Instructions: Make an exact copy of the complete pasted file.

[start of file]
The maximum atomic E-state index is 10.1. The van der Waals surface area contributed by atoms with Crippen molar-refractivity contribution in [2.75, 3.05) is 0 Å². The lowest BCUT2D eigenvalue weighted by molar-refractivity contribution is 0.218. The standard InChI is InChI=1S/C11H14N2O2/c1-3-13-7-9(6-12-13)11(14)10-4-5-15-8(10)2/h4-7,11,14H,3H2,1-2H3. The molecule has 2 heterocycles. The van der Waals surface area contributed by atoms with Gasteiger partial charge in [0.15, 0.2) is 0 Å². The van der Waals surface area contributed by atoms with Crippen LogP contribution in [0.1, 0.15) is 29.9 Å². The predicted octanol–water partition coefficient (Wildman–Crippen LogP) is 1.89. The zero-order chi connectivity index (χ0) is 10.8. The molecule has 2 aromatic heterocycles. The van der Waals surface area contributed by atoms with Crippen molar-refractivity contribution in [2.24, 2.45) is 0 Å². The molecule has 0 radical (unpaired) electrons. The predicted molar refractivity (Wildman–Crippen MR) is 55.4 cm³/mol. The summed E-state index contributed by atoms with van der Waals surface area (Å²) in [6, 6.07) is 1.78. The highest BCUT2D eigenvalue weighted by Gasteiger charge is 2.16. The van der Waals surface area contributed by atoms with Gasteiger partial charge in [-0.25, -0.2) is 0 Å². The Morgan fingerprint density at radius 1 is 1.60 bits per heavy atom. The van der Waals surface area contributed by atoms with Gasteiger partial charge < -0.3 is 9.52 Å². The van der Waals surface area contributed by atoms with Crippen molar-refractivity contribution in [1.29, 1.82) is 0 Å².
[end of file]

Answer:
The maximum atomic E-state index is 10.1. The van der Waals surface area contributed by atoms with Crippen molar-refractivity contribution in [2.75, 3.05) is 0 Å². The lowest BCUT2D eigenvalue weighted by molar-refractivity contribution is 0.218. The standard InChI is InChI=1S/C11H14N2O2/c1-3-13-7-9(6-12-13)11(14)10-4-5-15-8(10)2/h4-7,11,14H,3H2,1-2H3. The molecule has 2 heterocycles. The van der Waals surface area contributed by atoms with Gasteiger partial charge in [0.15, 0.2) is 0 Å². The van der Waals surface area contributed by atoms with Crippen LogP contribution in [0.1, 0.15) is 29.9 Å². The predicted octanol–water partition coefficient (Wildman–Crippen LogP) is 1.89. The zero-order chi connectivity index (χ0) is 10.8. The molecule has 2 aromatic heterocycles. The van der Waals surface area contributed by atoms with Crippen molar-refractivity contribution in [2.24, 2.45) is 0 Å². The molecule has 0 radical (unpaired) electrons. The predicted molar refractivity (Wildman–Crippen MR) is 55.4 cm³/mol. The summed E-state index contributed by atoms with van der Waals surface area (Å²) in [6, 6.07) is 1.78. The highest BCUT2D eigenvalue weighted by Gasteiger charge is 2.16. The van der Waals surface area contributed by atoms with Gasteiger partial charge in [-0.25, -0.2) is 0 Å². The Morgan fingerprint density at radius 1 is 1.60 bits per heavy atom. The van der Waals surface area contributed by atoms with Gasteiger partial charge < -0.3 is 9.52 Å². The van der Waals surface area contributed by atoms with Crippen molar-refractivity contribution in [1.29, 1.82) is 0 Å².